The idea of creating an entire department of part time faculty is appealing for those that value a working knowledge of the subject at hand. A team of faculty members that teach what they do for a living lends itself to being able to provide up to date knowledge of recent trends and practical knowledge of the basic requirements of the job function. In theory, this team of adjuncts are the high level executives that know the ins and outs of each level of employment, politicians who have worked their way up from entry level council positions to ones of leadership and influence, and perhaps even a human services professional that can provide some thoughtful experiences on how to prepare the next generation of employees. In today’s academic foundation, general education requirements are becoming less valued by students interested in learning the limited information required to obtain and carry out their post graduation job. This is, of course, creating a downward spiral in which these students graduate with a limited scope of knowledge into a world that is not providing an abundance of entry level positions, which leads these recent graduates to one of two fates. These students will either have to return to school to learn a new trade, or will in fact obtain the position they seek, find that it does not offer nearly enough pay for the lifestyle they desire, and fatefully return to higher education to teach what they do for a living. This cycle continues as students become less interested in learning to impact the world and more focused on the bare essentials of impacting their own world.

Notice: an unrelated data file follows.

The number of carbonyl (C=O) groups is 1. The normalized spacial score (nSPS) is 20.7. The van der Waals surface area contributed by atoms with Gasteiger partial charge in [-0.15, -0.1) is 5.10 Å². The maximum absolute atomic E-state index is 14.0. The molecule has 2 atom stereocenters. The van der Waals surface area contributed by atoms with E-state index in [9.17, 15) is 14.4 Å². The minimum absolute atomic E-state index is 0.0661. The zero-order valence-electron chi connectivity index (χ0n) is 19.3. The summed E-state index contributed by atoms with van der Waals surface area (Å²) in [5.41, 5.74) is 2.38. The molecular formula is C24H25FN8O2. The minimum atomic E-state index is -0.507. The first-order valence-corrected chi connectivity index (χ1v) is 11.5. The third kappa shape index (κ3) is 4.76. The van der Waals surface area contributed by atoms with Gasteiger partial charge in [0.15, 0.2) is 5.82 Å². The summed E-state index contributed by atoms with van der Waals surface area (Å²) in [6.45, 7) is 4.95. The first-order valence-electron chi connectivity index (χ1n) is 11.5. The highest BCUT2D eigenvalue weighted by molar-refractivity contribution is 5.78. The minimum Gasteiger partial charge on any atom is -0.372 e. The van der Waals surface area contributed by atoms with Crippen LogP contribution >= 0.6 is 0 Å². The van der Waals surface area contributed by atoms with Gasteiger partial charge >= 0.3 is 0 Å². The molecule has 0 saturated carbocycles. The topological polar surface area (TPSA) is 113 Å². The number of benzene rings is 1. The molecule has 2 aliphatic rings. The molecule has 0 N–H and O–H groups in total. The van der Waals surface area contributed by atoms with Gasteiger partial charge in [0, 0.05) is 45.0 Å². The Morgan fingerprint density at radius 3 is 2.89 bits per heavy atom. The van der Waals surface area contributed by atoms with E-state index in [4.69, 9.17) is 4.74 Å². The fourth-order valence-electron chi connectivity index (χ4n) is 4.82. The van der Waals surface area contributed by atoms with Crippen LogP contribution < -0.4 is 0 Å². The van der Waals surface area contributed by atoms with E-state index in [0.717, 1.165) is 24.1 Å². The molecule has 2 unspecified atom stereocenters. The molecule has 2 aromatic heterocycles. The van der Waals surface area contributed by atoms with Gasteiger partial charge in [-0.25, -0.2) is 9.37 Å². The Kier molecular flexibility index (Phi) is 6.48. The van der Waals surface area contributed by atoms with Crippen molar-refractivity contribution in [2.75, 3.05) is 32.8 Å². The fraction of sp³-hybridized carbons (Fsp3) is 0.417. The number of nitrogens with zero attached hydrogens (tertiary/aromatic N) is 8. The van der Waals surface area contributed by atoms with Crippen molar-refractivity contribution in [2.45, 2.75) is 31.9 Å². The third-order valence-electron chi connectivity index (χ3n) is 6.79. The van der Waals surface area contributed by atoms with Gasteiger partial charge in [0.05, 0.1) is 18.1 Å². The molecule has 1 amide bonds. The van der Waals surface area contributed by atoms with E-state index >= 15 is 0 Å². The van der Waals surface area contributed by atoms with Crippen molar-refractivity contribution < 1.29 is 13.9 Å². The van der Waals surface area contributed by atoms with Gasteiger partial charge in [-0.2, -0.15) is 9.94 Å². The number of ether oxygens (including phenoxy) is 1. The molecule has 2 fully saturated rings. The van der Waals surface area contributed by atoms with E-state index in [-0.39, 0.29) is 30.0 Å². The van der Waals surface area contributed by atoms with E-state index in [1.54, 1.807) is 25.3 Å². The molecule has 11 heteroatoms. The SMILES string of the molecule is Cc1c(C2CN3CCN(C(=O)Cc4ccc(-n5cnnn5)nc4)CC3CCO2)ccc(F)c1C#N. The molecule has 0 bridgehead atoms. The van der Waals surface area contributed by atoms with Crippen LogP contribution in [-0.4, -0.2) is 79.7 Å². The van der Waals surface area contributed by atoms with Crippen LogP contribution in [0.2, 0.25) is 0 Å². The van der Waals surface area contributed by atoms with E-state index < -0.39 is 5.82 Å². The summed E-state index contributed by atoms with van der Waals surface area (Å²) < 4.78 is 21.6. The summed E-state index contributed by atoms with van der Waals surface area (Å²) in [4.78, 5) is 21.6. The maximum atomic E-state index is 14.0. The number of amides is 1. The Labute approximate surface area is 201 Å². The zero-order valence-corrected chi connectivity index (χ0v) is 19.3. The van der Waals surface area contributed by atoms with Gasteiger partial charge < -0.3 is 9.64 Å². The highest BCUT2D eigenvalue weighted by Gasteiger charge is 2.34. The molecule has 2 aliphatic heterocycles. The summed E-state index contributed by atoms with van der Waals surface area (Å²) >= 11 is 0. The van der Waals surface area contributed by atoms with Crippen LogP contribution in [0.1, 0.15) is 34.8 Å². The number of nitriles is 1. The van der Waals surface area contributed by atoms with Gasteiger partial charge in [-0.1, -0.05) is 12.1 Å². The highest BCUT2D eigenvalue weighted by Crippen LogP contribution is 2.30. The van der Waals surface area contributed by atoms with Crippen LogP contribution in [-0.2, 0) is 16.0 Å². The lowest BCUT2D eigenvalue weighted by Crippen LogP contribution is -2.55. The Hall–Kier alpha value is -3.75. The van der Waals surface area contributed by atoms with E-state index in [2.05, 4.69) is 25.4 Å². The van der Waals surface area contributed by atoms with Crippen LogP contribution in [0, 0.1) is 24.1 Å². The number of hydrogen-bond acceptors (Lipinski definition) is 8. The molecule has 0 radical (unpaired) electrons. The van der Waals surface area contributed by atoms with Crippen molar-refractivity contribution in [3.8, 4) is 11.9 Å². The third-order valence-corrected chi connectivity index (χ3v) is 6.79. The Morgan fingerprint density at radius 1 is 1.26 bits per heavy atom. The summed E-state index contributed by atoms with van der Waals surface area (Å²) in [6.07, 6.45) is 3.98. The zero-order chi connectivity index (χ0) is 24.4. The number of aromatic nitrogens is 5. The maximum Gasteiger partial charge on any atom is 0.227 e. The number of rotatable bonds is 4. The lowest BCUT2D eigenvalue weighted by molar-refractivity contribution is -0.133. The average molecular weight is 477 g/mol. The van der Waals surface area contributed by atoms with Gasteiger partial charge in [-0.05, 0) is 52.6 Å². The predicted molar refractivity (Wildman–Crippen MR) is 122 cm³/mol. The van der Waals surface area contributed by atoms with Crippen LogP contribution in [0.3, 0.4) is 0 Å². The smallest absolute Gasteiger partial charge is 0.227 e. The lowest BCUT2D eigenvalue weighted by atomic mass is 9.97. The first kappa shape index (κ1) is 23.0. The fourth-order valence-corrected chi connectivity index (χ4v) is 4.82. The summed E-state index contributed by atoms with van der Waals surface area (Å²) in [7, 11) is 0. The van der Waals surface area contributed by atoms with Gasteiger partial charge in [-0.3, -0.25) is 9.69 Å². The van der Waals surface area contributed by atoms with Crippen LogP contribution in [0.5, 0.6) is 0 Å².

It only stands to reason, then, that there are certain areas of humanities that are becoming less relevant in today’s job market. Society is straining to see beyond the end of their collective noses and therefore the idea of studying philosophy and liberal arts topics seems trivial in comparison to becoming a leading business person or technology guru. The team of adjuncts in this arena is the perfect solution to the ever rotating demand for popular majors that are relevant in the eyes of society because there is no promise of tenured job security. The adjunct school of thought, however, fails to take into consideration the value of tenured faculty members having the opportunity to explore the depth of their expertise to increase the ways in which their area can influence change beyond the national scope. Under the strain of two jobs, there is little time for the adjunct faculty member to push forward in research or consider the long range effects of their immediate impact.